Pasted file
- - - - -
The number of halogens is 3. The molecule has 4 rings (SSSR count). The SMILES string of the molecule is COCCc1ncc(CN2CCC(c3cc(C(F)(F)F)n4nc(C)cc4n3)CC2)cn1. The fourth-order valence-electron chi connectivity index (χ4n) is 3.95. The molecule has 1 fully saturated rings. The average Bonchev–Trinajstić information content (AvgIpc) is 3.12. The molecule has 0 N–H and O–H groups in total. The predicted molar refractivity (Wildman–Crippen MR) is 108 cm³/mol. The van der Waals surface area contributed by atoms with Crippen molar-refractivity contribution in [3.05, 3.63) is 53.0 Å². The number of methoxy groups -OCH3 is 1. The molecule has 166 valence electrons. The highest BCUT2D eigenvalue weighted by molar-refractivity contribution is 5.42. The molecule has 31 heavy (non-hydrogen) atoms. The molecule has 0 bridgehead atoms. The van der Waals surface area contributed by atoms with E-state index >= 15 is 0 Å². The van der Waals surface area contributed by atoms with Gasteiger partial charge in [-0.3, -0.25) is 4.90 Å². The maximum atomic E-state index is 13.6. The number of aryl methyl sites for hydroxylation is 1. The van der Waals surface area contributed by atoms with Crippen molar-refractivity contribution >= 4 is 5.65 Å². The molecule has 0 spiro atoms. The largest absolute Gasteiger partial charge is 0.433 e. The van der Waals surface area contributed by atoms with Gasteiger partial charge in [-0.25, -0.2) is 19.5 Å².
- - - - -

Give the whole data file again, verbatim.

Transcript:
The number of halogens is 3. The molecule has 4 rings (SSSR count). The SMILES string of the molecule is COCCc1ncc(CN2CCC(c3cc(C(F)(F)F)n4nc(C)cc4n3)CC2)cn1. The fourth-order valence-electron chi connectivity index (χ4n) is 3.95. The molecule has 1 fully saturated rings. The average Bonchev–Trinajstić information content (AvgIpc) is 3.12. The molecule has 0 N–H and O–H groups in total. The predicted molar refractivity (Wildman–Crippen MR) is 108 cm³/mol. The van der Waals surface area contributed by atoms with Crippen molar-refractivity contribution in [3.05, 3.63) is 53.0 Å². The number of methoxy groups -OCH3 is 1. The molecule has 166 valence electrons. The highest BCUT2D eigenvalue weighted by molar-refractivity contribution is 5.42. The molecule has 31 heavy (non-hydrogen) atoms. The molecule has 0 bridgehead atoms. The van der Waals surface area contributed by atoms with E-state index >= 15 is 0 Å². The van der Waals surface area contributed by atoms with Gasteiger partial charge in [-0.3, -0.25) is 4.90 Å². The maximum atomic E-state index is 13.6. The number of aryl methyl sites for hydroxylation is 1. The van der Waals surface area contributed by atoms with Crippen molar-refractivity contribution >= 4 is 5.65 Å². The molecule has 0 spiro atoms. The largest absolute Gasteiger partial charge is 0.433 e. The van der Waals surface area contributed by atoms with Gasteiger partial charge in [-0.25, -0.2) is 19.5 Å².